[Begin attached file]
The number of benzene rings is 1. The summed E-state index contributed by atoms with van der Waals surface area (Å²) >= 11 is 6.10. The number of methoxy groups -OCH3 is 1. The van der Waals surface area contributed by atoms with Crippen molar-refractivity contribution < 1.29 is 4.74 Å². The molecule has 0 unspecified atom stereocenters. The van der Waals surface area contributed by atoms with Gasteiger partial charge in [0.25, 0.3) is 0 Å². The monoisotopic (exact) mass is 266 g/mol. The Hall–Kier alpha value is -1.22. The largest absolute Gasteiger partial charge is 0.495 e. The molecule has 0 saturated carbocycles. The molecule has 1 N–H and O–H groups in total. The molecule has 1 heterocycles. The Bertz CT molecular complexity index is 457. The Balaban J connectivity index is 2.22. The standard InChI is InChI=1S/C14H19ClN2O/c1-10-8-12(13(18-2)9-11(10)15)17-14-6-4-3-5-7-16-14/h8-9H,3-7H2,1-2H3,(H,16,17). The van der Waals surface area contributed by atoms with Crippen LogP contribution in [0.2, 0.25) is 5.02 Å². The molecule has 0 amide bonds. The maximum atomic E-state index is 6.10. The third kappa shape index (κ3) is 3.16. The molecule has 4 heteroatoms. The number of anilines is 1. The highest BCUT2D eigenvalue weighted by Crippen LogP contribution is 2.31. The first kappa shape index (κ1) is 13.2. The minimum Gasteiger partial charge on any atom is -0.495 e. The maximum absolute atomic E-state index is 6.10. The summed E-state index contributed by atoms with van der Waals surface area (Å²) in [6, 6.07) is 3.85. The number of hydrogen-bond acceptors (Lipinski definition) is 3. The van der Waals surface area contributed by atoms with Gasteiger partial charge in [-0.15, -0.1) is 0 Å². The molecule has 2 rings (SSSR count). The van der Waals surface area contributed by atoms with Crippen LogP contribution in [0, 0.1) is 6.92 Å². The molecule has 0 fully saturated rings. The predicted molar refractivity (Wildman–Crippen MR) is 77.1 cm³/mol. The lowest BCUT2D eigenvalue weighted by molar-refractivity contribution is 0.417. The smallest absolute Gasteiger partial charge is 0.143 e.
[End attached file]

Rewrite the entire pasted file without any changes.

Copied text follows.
The number of benzene rings is 1. The summed E-state index contributed by atoms with van der Waals surface area (Å²) >= 11 is 6.10. The number of methoxy groups -OCH3 is 1. The van der Waals surface area contributed by atoms with Crippen molar-refractivity contribution < 1.29 is 4.74 Å². The molecule has 0 unspecified atom stereocenters. The van der Waals surface area contributed by atoms with Gasteiger partial charge in [0.25, 0.3) is 0 Å². The monoisotopic (exact) mass is 266 g/mol. The Hall–Kier alpha value is -1.22. The largest absolute Gasteiger partial charge is 0.495 e. The molecule has 0 saturated carbocycles. The molecule has 1 N–H and O–H groups in total. The molecule has 1 heterocycles. The Bertz CT molecular complexity index is 457. The Balaban J connectivity index is 2.22. The standard InChI is InChI=1S/C14H19ClN2O/c1-10-8-12(13(18-2)9-11(10)15)17-14-6-4-3-5-7-16-14/h8-9H,3-7H2,1-2H3,(H,16,17). The van der Waals surface area contributed by atoms with Crippen LogP contribution in [0.2, 0.25) is 5.02 Å². The molecule has 0 amide bonds. The maximum atomic E-state index is 6.10. The third kappa shape index (κ3) is 3.16. The molecule has 4 heteroatoms. The number of anilines is 1. The highest BCUT2D eigenvalue weighted by Crippen LogP contribution is 2.31. The first kappa shape index (κ1) is 13.2. The minimum Gasteiger partial charge on any atom is -0.495 e. The maximum absolute atomic E-state index is 6.10. The summed E-state index contributed by atoms with van der Waals surface area (Å²) in [6, 6.07) is 3.85. The number of hydrogen-bond acceptors (Lipinski definition) is 3. The van der Waals surface area contributed by atoms with Gasteiger partial charge in [-0.15, -0.1) is 0 Å². The molecule has 2 rings (SSSR count). The van der Waals surface area contributed by atoms with Crippen LogP contribution in [0, 0.1) is 6.92 Å². The molecule has 0 fully saturated rings. The predicted molar refractivity (Wildman–Crippen MR) is 77.1 cm³/mol. The lowest BCUT2D eigenvalue weighted by molar-refractivity contribution is 0.417. The smallest absolute Gasteiger partial charge is 0.143 e.